Yet Poulenc was not a revolutionary: his heart and his musical gifts were in melody, not in the futuristic, atonal, or “machine music” fashionable at the time. He had an abiding love for the tunes of the music hall and embraced jazz. A prolific composer, he wrote dozens of works in all genres: ballet, opera, concerti, chamber music, piano works, choral works, and art song. In the 1930s he experienced a number of great losses and had a subsequent spiritual awakening, returning to the Catholicism of his youth. This spirituality infused his later music and led to a profundity his early works could not gain. The great Nadia Boulanger once said, "Poulenc's personality was much more complex than what met the eye. He was entirely paradoxical. You could meet him as easily in fashionable Parisian circles...or at Mass." One of Poulenc’s friends put it even more succinctly: "In Poulenc there is something of the monk and something of the rascal."

The Gloria captures both sides of Poulenc’s nature. His style is one of strong musical contrasts, moving between dissonance and lush, voluptuous chord progressions, from short clipped phrases to lyricism, from piano to forte . The movements run from playful to hauntingly beautiful and back again; the final movement ends on a solemn, hushed note from the soprano soloist, but just before that moment of peace, Poulenc cannot help but add an emphatic, jazzy “amen” interjected by the chorus. In response to criticism that the work bordered on the sacrilegious, Poulenc replied, “While writing it I had in mind those Crozzoli frescoes with angels sticking out their tongues, and also some solemn-looking Benedictine monks that I saw playing football one day.”
Maurice Durufle
Maurice Duruflé (1902-1986) was a man who lived wholly within the 20th century but was never truly of it. From age 10 to 16 he lived at the choir school of the Rouen Cathedral, an experience which was perhaps the single strongest artistic influence of his life. The world of the Gregorian chant remained at the core of his artistic soul for his entire career. Characteristically humble and unsure of his talent, the young Duruflé nevertheless took the Paris Conservatory by storm: he won first-prizes five times, in organ, harmony, accompaniment, counterpoint and fugue, and composition.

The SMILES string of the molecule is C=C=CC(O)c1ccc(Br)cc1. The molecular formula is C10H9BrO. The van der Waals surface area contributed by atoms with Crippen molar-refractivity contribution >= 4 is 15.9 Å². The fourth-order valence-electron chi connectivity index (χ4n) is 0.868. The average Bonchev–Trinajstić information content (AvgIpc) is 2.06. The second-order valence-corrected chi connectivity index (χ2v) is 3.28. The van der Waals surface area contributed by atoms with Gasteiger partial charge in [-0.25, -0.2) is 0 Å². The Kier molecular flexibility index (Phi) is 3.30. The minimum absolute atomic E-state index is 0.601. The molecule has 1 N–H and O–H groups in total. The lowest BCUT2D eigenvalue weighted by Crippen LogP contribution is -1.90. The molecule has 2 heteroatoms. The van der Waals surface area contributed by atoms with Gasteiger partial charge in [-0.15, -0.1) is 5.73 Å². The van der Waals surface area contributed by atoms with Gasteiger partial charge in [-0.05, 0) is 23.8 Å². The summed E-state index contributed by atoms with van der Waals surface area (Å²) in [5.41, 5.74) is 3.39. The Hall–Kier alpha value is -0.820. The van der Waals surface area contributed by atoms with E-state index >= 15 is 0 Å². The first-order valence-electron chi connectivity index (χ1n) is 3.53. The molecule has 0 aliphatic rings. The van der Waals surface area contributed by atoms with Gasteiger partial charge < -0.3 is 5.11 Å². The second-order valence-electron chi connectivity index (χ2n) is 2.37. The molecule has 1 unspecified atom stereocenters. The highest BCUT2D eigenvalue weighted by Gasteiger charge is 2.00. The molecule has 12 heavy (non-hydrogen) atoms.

Though he maintained an active career as a virtuoso organist, composer, and professor, Duruflé was a reclusive and private person. He lived in Paris during one of its most radical and creative eras, but he remained true to his personal style and was never distracted by fads and new fashions in composition. Upon hearing a jazz mass in 1969, he loudly expressed outrage over what he considered to be a scandalous travesty. He was a slow and meticulous composer, always self-critical, constantly rewriting and revising his pieces even years after they were completed. Duruflé focused primarily on works for chorus, organ, and orchestra; he wrote, “I am incapable of adding anything significant to the piano repertoire, view the string quartet with apprehension, and envisage with terror the idea of composing a song after the finished examples of Schubert, Fauré and Debussy.” As a result, Duruflé published only fourteen works. 

But what works they are! The Requiem and Four Motets both grew out of Duruflé’s fascination with Gregorian chant. Like the Requiem , each of the motets is based on a different chant tune which remains prominent throughout. (Click on the motet title below to hear the original Gregorian chant). Together, the four short motets form an arch shape: the serene “ Ubi caritas ” begins quietly, moving to a slightly faster tempo in the all-women “ Tota pulchra es ,” reaching a climax in the third motet (" Tu es Petrus "), and then in " Tantum ergo ," returning to the mood of serene contemplation first established in "Ubi caritas." Duruflé’s monks play no football, but they are never bloodless.